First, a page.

Suicide: Know the risk factors and signs

The statistics are sobering and to many people, surprising: Suicide is among the top 10 leading causes of death in the U.S., according to the Centers for Disease Control and Prevention. In Connecticut, it is the second leading cause of death for people ages 15 to 34 and the fourth leading cause for ages 35 to 54.

“Suicide is an epidemic,” said Matthew Goldenberg, MD, chief of Psychiatric Emergency Services at Yale New Haven Psychiatric Hospital and associate professor of psychiatry at Yale School of Medicine. “More than 123 Americans take their own lives every day, and the number has been growing.”

Oct. 10 was World Mental Health Day, an opportunity to raise awareness about depression, anxiety and other conditions and learn the risk factors and signs, said Beth Klink, licensed clinical social worker, Yale New Haven Psychiatric Hospital. Suicide risk factors include, but are not limited to:

  • Family history of suicide
  • Previous suicide attempt(s)
  • History of mental disorders, particularly clinical depression
  • History of alcohol and substance abuse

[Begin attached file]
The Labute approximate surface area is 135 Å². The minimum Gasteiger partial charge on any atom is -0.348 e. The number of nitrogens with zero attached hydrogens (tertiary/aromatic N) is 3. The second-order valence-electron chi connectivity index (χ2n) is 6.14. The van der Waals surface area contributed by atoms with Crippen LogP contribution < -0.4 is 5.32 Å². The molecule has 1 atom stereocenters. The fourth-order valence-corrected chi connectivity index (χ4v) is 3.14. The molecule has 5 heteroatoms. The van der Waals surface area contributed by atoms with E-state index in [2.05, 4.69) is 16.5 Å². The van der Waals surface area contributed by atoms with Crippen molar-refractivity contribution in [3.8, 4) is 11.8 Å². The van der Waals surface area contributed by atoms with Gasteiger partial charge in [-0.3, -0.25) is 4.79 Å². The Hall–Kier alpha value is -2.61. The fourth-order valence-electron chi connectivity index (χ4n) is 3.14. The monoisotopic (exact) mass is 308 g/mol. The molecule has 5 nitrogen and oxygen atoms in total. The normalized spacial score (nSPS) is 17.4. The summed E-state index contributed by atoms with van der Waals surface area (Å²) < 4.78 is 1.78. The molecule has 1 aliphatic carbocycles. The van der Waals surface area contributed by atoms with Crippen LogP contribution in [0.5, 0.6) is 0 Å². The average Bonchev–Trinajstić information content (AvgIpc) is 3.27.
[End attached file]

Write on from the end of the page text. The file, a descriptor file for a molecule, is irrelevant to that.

• Feelings of hopelessness, isolation, loss (relational, social, work or financial)

Dr. Goldenberg noted that while mental illness is a major cause of suicide, not all of these risk factors are medical.

“Over half the people who die by suicide do not have a diagnosed mental illness,” he said. “Some of this is because people with mental illness have not accessed treatment and been diagnosed.”

He believes broader influences are compounding these risk factors and contributing to the rise in suicides. Economic downturns lead to unemployment and financial woes; increasing reliance on technology and social media can mean fewer face-to-face relationships; declining involvement in social organizations leads to greater isolation; and a shortage of mental health treatment resources makes it harder for people to get help.

How do you know if a loved one, friend or coworker is at risk? Look for significant variation in their behavior, which can occur suddenly or gradually, Klink said. Signs of mental health conditions that could increase suicide risk include tearfulness, hopelessness, helplessness, irritability, insomnia and anxiety. The person may struggle to compensate for these feelings or behaviors, which can affect daily functioning.

The good news is that depression accompanied by suicidal thoughts is highly treatable, with medication and/or psychotherapy, and help with problem-solving and navigating difficult life circumstances.

“Professional treatment can be very helpful to treat mental illness, and there are other ways to improve our mental health that don’t involve formal treatment,” Dr. Goldenberg said. “Engaging in activities you enjoy, being with people you enjoy and finding meaning in life are all contributors to mental health.”